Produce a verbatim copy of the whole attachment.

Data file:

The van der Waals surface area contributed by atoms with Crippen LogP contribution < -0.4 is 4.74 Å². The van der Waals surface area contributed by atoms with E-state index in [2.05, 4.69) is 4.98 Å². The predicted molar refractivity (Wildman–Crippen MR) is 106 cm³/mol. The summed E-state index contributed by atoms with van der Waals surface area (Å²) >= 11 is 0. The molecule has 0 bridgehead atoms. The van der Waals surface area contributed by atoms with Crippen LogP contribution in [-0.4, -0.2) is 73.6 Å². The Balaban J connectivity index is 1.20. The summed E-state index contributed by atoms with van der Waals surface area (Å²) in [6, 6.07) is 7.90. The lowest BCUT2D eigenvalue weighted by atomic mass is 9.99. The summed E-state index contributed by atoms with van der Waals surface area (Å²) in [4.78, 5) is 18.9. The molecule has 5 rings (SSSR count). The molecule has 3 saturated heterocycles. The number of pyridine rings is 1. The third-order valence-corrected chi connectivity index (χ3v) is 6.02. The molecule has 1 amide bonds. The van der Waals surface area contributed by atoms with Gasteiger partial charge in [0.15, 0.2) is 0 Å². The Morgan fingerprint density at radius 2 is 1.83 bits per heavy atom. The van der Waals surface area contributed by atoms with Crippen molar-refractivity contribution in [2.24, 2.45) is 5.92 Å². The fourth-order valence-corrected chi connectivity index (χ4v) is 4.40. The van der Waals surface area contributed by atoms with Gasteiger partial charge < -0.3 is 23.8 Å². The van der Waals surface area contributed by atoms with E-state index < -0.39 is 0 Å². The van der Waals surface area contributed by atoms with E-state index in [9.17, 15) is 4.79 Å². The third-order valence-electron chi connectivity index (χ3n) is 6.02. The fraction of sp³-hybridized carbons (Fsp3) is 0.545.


The van der Waals surface area contributed by atoms with Crippen LogP contribution < -0.4 is 4.74 Å². The van der Waals surface area contributed by atoms with E-state index in [2.05, 4.69) is 4.98 Å². The predicted molar refractivity (Wildman–Crippen MR) is 106 cm³/mol. The summed E-state index contributed by atoms with van der Waals surface area (Å²) >= 11 is 0. The molecule has 0 bridgehead atoms. The van der Waals surface area contributed by atoms with Crippen LogP contribution in [-0.4, -0.2) is 73.6 Å². The Balaban J connectivity index is 1.20. The summed E-state index contributed by atoms with van der Waals surface area (Å²) in [6, 6.07) is 7.90. The lowest BCUT2D eigenvalue weighted by atomic mass is 9.99. The summed E-state index contributed by atoms with van der Waals surface area (Å²) in [4.78, 5) is 18.9. The molecule has 5 rings (SSSR count). The molecule has 3 saturated heterocycles. The number of pyridine rings is 1. The third-order valence-corrected chi connectivity index (χ3v) is 6.02. The molecule has 1 amide bonds. The van der Waals surface area contributed by atoms with Gasteiger partial charge in [0.15, 0.2) is 0 Å². The Morgan fingerprint density at radius 2 is 1.83 bits per heavy atom. The van der Waals surface area contributed by atoms with Crippen molar-refractivity contribution in [2.24, 2.45) is 5.92 Å². The fourth-order valence-corrected chi connectivity index (χ4v) is 4.40. The van der Waals surface area contributed by atoms with Gasteiger partial charge < -0.3 is 23.8 Å². The van der Waals surface area contributed by atoms with E-state index < -0.39 is 0 Å². The van der Waals surface area contributed by atoms with E-state index in [9.17, 15) is 4.79 Å². The third-order valence-electron chi connectivity index (χ3n) is 6.02. The fraction of sp³-hybridized carbons (Fsp3) is 0.545.